Dinner Tonight

Dinner Tonight: Extra Tender Meatballs + Twice Baked Potatoes and Kale

By • January 28, 2014 • 1 Comment

Just like an Ikea trip wouldn't be the same without a pit stop at the cafeteria for some Swedish meatballs, the end of January wouldn't be complete without a no-nonsense, unapologetic meal of meat and potatoes. 

This meal isn't light, but it won't put you in a food coma, either. Your greens are snuck into the twice baked potatoes, and the meatballs are the best kind of meatballs -- tasty enough to eat alone and just as good reheated the next day. After initial prep, both the meatballs and the potatoes are baked in the oven, giving you 25 solid minutes to put your feet up. Not pictured: a full mug of honey mulled wine and a generous slice of Almost Flourless Chocolate Cake (for dessert, of course). 

Extra Tender Meatballs by Merrill Stubbs 

 

Twice Baked Potatoes by Brussels Sprouts for Breakfast 

The Grocery List

1 pound ground chuck
1 pound ground veal
1/4 cup dry breadcrumbs
2 teaspoons Worcestershire sauce
1/4 cup finely grated Parmesan
3 russet potatoes 
1 large bunch lacinato kale (rough chop)
2 shallots 
1 1/2 cup grated cheese (cheddar or Gruyere) 
1 cup sour cream 
1 small onion

We're assuming you have some olive oil, garlic, Dijon mustard, mayonnaise, 1 egg, and crushed red pepper flakes. If not, add those to your shopping list, too. 

The Plan 

1. Heat the oven to 350° F. Wash off potatoes and poke some holes in the skin with a fork. To cut back on cooking time, microwave the potatoes to soften the middle. (You will bake it later for the "twice-baked" part; that step will ensure the skin gets nice and crispy.) Cook the potatoes in the microwave for 15 minutes total, turning over every 5 minutes.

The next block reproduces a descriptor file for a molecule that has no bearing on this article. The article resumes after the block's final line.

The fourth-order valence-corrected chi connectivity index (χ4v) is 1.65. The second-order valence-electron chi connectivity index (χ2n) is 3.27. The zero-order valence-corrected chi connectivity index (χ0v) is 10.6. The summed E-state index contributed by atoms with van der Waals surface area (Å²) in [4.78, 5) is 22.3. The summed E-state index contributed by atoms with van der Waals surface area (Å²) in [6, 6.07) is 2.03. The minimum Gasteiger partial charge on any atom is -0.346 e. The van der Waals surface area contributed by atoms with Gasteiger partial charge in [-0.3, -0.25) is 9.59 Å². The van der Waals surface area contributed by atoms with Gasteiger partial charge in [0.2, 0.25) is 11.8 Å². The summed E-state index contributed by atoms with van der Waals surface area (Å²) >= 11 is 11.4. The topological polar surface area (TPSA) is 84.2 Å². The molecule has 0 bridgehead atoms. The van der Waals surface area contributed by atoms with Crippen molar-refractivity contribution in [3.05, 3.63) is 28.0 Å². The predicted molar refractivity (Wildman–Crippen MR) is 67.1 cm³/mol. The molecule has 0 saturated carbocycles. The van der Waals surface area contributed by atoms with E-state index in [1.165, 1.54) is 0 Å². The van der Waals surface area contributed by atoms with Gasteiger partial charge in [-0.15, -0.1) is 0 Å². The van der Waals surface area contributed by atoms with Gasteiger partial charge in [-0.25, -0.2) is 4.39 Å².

2. While the potatoes cook in the microwave, start the meatballs: Warm 1 tablespoon of olive oil over medium heat in a medium sauté pan. Add the onion, thinly chopped, and a large pinch of salt and cook, stirring frequently, until the onion has begun to soften and lightly caramelize, about 5 minutes. Add two garlic cloves, minced, and continue to cook until both the onion and garlic are soft and golden brown, about another 5 minutes. Set aside to cool.

3. In a large bowl, combine the ground chuck, ground veal, breadcrumbs, 1 teaspoon Dijon mustard, the Worcestershire sauce, Parmesan, and 2 tablespoons mayo. Stir it gently using two forks -- combine thoroughly but do not over-mix. Using your hands, gently work in the egg and the browned onions and garlic, until just combined.

4. Shape the mixture into 1 1/2-inch meatballs. Brown the meatballs in a little olive oil in a large frying pan over medium-high heat; then nestle them snugly into a large baking dish, cover with foil, and set aside.

5. In a medium sauté pan, sauté the kale: Heat 2 tablespoons olive oil over medium heat. Add shallot and crushed red pepper flakes and cook for 5 minutes, until soft. Add 3 garlic cloves, minced, and cook for 3 minutes. Add the kale, salt, and pepper and make sure the kale is coated with olive oil. Cover and let cook until soft and wilted, about 10 minutes, stirring occasionally. Remove from heat and chop up until almost paste-like. You want to be able to stir it into the potato mixture without any large pieces.

6. Once the potatoes are cool enough to handle, cut in half. Scoop out the center of the potatoes (which should be nice and soft), leaving about 1/4 inch of skin and potato. Put the insides in a large mixing bowl. Mash up the potatoes until they become one cohesive mass. Add the sour cream, cheese, kale, salt, and pepper. Combine into one delicious, creamy mixture. Taste and adjust seasoning as necessary. Put the potato skins on a baking sheet. Stuff the mixture back into the potato skins and smooth the top. 

7. Bake the meatballs for 15 to 20 minutes (or until the internal temperature of the meatballs reaches about 145° F), and the potatoes for 25 minutes.

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7 months ago Amy

I've been looking for a new meatball recipe and really wanted to try this one, but ... I cannot understand how any person in this modern age could possibly willingly eat veal knowing exactly how that particular meat is obtained. You should be ashamed for perpetuating its consumption. If you are unaware of its production, look it up. It's not pretty and there is no possible way to obtain humane veal. By its very difinition it is inhumane and abjectly cruel.